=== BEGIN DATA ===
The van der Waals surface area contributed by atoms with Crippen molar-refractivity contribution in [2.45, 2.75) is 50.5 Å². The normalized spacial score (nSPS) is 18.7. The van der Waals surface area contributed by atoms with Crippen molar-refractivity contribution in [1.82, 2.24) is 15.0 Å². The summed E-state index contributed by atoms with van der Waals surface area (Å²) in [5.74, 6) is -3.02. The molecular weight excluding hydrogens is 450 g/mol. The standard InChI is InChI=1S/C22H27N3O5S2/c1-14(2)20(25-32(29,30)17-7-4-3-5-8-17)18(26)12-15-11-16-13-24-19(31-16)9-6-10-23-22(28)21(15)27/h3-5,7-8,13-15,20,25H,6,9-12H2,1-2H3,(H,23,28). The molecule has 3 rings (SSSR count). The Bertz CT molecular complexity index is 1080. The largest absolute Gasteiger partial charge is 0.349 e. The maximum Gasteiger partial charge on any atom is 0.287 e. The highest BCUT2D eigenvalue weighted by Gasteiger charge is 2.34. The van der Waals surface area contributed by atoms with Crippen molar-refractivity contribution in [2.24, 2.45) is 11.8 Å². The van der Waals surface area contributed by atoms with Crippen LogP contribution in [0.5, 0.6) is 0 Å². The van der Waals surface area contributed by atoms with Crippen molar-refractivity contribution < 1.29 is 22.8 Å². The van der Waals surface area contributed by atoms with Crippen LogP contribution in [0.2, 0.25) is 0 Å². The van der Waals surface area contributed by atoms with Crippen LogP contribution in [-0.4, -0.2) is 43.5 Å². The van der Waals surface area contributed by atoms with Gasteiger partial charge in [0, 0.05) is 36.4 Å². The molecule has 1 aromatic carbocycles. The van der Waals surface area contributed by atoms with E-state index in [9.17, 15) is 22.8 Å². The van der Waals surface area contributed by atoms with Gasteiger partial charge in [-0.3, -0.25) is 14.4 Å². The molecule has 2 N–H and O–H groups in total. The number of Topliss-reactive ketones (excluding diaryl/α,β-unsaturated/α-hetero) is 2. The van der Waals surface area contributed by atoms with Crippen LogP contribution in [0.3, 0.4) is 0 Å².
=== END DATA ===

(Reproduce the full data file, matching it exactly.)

The van der Waals surface area contributed by atoms with Crippen molar-refractivity contribution in [2.45, 2.75) is 50.5 Å². The normalized spacial score (nSPS) is 18.7. The van der Waals surface area contributed by atoms with Crippen molar-refractivity contribution in [1.82, 2.24) is 15.0 Å². The summed E-state index contributed by atoms with van der Waals surface area (Å²) in [5.74, 6) is -3.02. The molecular weight excluding hydrogens is 450 g/mol. The standard InChI is InChI=1S/C22H27N3O5S2/c1-14(2)20(25-32(29,30)17-7-4-3-5-8-17)18(26)12-15-11-16-13-24-19(31-16)9-6-10-23-22(28)21(15)27/h3-5,7-8,13-15,20,25H,6,9-12H2,1-2H3,(H,23,28). The molecule has 3 rings (SSSR count). The Bertz CT molecular complexity index is 1080. The largest absolute Gasteiger partial charge is 0.349 e. The maximum Gasteiger partial charge on any atom is 0.287 e. The highest BCUT2D eigenvalue weighted by Gasteiger charge is 2.34. The van der Waals surface area contributed by atoms with Crippen molar-refractivity contribution in [2.24, 2.45) is 11.8 Å². The van der Waals surface area contributed by atoms with Crippen LogP contribution in [0.5, 0.6) is 0 Å². The van der Waals surface area contributed by atoms with Crippen molar-refractivity contribution < 1.29 is 22.8 Å². The van der Waals surface area contributed by atoms with Crippen LogP contribution in [0.2, 0.25) is 0 Å². The van der Waals surface area contributed by atoms with Crippen LogP contribution in [-0.4, -0.2) is 43.5 Å². The van der Waals surface area contributed by atoms with Gasteiger partial charge in [0, 0.05) is 36.4 Å². The molecule has 1 aromatic carbocycles. The van der Waals surface area contributed by atoms with E-state index in [9.17, 15) is 22.8 Å². The van der Waals surface area contributed by atoms with Gasteiger partial charge in [-0.3, -0.25) is 14.4 Å². The molecule has 2 N–H and O–H groups in total. The number of Topliss-reactive ketones (excluding diaryl/α,β-unsaturated/α-hetero) is 2. The van der Waals surface area contributed by atoms with Crippen LogP contribution in [0.3, 0.4) is 0 Å².